The ICON A5 would seem to be a "conventional" (if we stretch the limits of the term) high-wing monoplane.

But what about these things right here: Image of ICON A5 in flight with "seawings(tm)" circled in red

The protrusions from the hull, circled in red, are called "Seawings(tm)." Their declared purpose, according to the POH, is to stabilize the aircraft in water as well as provide pilot and passenger with a means of convenient in- and egress from the cockpit.

I can't find any confirmation or denial as to whether or not they generate any kind of lift, but they do seem to be shaped in a way that could be a manner of airfoil - and certainly if you're designing an aircraft and have lateral protrusions from the hull and you don't shape them to produce lift you've missed an opportunity.

So for the moment, if we assume they do generate some modicum of lift, does that mean the ICON is no longer properly referred to as a monoplane?

My understanding is that "Biplane" would require the wings to be vertically stacked with each other. Some small portion of the seawings does underlie the main wings, but the vast majority of the seawings' structure is well forward of the main wing.

Would that make it a Tandem-Wing aircraft?

Do either of those terms stop having meaning if the seawings - which are declared as intended to provide stability in water and footing for embarking/disembarking occupants - are instead properly though of as structurally part of the hull - and thus the aircraft is at least partially a lifting body?

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    $\begingroup$ It's not a tandem because both "wings" are at roughly the same position lengthwise. The term "sesquiplane" (one and a half wings, so somewhere between monoplane and biplane) exists, but I had never heard of it before googling it just now. But since I'm not sure that is the correct term (if a correct or well-established one even exists), I leave this as a comment and not an answer. $\endgroup$ May 26, 2022 at 17:21
  • $\begingroup$ @Raketenolli If you mean the wings are at the same position front-to-rear, they're not. The seawings trailing edge is below the leading edge of the main wings, but the vast bulk of the seawings exists well forward of the main wing. (They wouldn't make good steps otherwise.) $\endgroup$ May 26, 2022 at 17:30
  • $\begingroup$ "if you're designing an aircraft and have lateral protrusions from the hull and you don't shape them to produce lift you've missed an opportunity." Brilliant phrasing! $\endgroup$ May 27, 2022 at 1:50

2 Answers 2


A famous aircraft with similar "sponsons" (that's what they are normally called) to keep the plane level in the water is the Boeing 314 Clipper. "Sponsons" were also used (and likely originally pioneered) on Dornier flying boats. Examples include the Dornier Wal, Dornier Do X, and Dornier Do 24.

Re a comment: The term "sesquiplane" is normally applied to an airplane with a much larger lower "wing" than we see on the Icon A5-- such as the Nieuport 11.

Consider: should we call the Fokker Dr.1 a "quadruplane", because of the little "wing" on the axle? (No, we should not.)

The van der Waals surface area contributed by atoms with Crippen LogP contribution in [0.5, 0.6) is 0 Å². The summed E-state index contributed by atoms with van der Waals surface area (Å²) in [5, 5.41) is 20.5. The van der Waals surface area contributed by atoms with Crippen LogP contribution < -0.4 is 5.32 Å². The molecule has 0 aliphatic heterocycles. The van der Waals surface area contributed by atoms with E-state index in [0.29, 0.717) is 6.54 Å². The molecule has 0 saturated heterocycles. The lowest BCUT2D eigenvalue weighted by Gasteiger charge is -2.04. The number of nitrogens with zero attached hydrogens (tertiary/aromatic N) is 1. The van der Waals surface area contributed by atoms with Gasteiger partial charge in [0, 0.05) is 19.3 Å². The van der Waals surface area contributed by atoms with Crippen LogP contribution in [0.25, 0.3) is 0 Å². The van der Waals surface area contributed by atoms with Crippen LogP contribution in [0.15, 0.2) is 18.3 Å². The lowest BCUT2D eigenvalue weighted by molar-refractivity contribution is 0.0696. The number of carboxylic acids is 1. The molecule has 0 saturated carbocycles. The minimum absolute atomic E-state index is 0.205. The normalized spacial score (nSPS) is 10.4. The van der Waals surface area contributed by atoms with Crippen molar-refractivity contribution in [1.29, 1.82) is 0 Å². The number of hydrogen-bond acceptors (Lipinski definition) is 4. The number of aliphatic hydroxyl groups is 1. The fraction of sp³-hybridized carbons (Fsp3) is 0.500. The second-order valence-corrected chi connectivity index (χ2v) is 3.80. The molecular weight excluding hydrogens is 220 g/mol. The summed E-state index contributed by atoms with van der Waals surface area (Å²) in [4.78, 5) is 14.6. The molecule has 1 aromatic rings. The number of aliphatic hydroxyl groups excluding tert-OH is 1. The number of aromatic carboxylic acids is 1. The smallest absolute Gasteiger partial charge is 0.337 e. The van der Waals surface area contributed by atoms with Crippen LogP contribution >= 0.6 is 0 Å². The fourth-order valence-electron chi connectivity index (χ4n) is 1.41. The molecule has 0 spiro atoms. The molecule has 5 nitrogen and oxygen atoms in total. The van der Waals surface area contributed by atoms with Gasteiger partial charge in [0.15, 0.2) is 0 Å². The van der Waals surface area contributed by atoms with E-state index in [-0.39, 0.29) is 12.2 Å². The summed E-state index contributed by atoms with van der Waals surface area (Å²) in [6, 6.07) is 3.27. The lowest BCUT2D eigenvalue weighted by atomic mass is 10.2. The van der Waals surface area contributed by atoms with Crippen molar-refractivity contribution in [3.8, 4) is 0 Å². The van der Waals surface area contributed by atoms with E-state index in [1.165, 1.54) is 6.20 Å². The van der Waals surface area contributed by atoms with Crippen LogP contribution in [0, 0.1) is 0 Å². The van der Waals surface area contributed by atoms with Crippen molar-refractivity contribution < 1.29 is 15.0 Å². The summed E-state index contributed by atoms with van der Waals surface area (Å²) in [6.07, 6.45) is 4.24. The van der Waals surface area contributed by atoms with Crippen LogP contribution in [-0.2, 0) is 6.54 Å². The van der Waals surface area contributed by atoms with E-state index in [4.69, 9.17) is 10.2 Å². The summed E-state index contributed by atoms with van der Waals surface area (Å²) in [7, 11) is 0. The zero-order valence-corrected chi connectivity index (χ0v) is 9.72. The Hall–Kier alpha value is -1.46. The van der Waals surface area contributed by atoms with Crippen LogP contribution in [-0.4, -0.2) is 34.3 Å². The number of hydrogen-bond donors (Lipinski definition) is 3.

It would be a stretch to call the Icon A5, or the Boeing 314, or the Dornier flying boats noted above, anything other than high-wing monoplanes.

  • $\begingroup$ Ah - brief, correct and to the point. +1 $\endgroup$ May 26, 2022 at 19:30
  • $\begingroup$ @PeterKämpf -- "for once" ? !! : ) $\endgroup$ May 26, 2022 at 19:31

Lift from a sponson should be avoided because the long chord but short span will give it a terrible lift/drag ratio, and if more lift is really needed, it is far better to add a little to the span. The higher the aspect ratio of a wing, the more efficient it is aerodynamically - and a sponson is about as low as it is possible to go in both respects. This is also the reason the lifting fuselage aircraft ended up less efficient than conventional aircraft.

They also don't work terribly well to balance the airplane while moving on the water, as dipping a wingtip was a common problem on all of the airplanes that used them, so much so that the wing tips had to be specially sealed to prevent them taking on water, and to ensure they were sufficiently buoyant, and preventable accidents have happened when a tip was dipped at speed. That said, when moored, the aircraft is more stable when level than a conventional hull for loading, and there is no tip float to cause problems when coming alongside a dock, while adding a convenient step.

As for the original question, I have never seen a case where a sponson was regarded as a wing, such as to upgrade a monoplane to a sesquiplane, however, unlike with the Fokker Dr.I, Nieuport monoplanes with extra large airfoils between the undercarriage were described as and named Sesquiplanes, so there might seem to be some precedent to do so, however the lift generated from a sponson is usually minimal, and the one case where the sponson was extended out to form a full sized wing was a failure because any deviation from perfectly level resulted in substantially more drag from the immersed wing.

Here is a photo of a Boeing 314 Clipper prototype dipping a wingtip at speed. Boeing 314 Clipper prototype dipping a wingtip at speed


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